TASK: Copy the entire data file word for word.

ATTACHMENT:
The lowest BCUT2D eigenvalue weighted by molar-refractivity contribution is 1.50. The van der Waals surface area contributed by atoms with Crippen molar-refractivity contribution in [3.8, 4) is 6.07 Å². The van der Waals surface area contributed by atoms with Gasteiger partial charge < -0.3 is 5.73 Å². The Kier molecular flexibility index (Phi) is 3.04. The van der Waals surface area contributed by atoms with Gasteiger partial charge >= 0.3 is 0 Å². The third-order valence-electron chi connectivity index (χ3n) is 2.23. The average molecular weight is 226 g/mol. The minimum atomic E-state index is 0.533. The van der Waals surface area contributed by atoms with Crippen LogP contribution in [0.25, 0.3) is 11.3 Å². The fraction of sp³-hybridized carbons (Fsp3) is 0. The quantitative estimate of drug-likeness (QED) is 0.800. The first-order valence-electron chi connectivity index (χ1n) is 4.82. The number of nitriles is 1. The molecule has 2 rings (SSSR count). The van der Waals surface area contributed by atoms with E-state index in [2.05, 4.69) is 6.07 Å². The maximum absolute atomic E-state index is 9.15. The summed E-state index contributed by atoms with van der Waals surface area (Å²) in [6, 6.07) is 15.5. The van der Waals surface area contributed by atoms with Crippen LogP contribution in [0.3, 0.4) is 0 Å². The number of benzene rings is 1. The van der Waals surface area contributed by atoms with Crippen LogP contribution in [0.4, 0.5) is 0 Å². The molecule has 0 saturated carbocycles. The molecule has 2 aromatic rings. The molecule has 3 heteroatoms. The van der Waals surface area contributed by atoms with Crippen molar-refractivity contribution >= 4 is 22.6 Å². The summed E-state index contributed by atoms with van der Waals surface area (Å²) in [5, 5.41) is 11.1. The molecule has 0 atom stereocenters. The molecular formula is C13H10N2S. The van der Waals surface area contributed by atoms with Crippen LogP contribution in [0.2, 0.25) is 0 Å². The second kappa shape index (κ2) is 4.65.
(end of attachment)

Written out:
The lowest BCUT2D eigenvalue weighted by molar-refractivity contribution is 1.50. The van der Waals surface area contributed by atoms with Crippen molar-refractivity contribution in [3.8, 4) is 6.07 Å². The van der Waals surface area contributed by atoms with Gasteiger partial charge < -0.3 is 5.73 Å². The Kier molecular flexibility index (Phi) is 3.04. The van der Waals surface area contributed by atoms with Gasteiger partial charge >= 0.3 is 0 Å². The third-order valence-electron chi connectivity index (χ3n) is 2.23. The average molecular weight is 226 g/mol. The minimum atomic E-state index is 0.533. The van der Waals surface area contributed by atoms with Crippen LogP contribution in [0.25, 0.3) is 11.3 Å². The fraction of sp³-hybridized carbons (Fsp3) is 0. The quantitative estimate of drug-likeness (QED) is 0.800. The first-order valence-electron chi connectivity index (χ1n) is 4.82. The number of nitriles is 1. The molecule has 2 rings (SSSR count). The van der Waals surface area contributed by atoms with E-state index in [2.05, 4.69) is 6.07 Å². The maximum absolute atomic E-state index is 9.15. The summed E-state index contributed by atoms with van der Waals surface area (Å²) in [6, 6.07) is 15.5. The van der Waals surface area contributed by atoms with Crippen LogP contribution in [0.3, 0.4) is 0 Å². The number of benzene rings is 1. The van der Waals surface area contributed by atoms with Crippen LogP contribution in [0.4, 0.5) is 0 Å². The molecule has 0 saturated carbocycles. The molecule has 2 aromatic rings. The molecule has 3 heteroatoms. The van der Waals surface area contributed by atoms with Crippen molar-refractivity contribution >= 4 is 22.6 Å². The summed E-state index contributed by atoms with van der Waals surface area (Å²) in [5, 5.41) is 11.1. The molecule has 0 atom stereocenters. The molecular formula is C13H10N2S. The van der Waals surface area contributed by atoms with Crippen LogP contribution in [0.2, 0.25) is 0 Å². The second kappa shape index (κ2) is 4.65.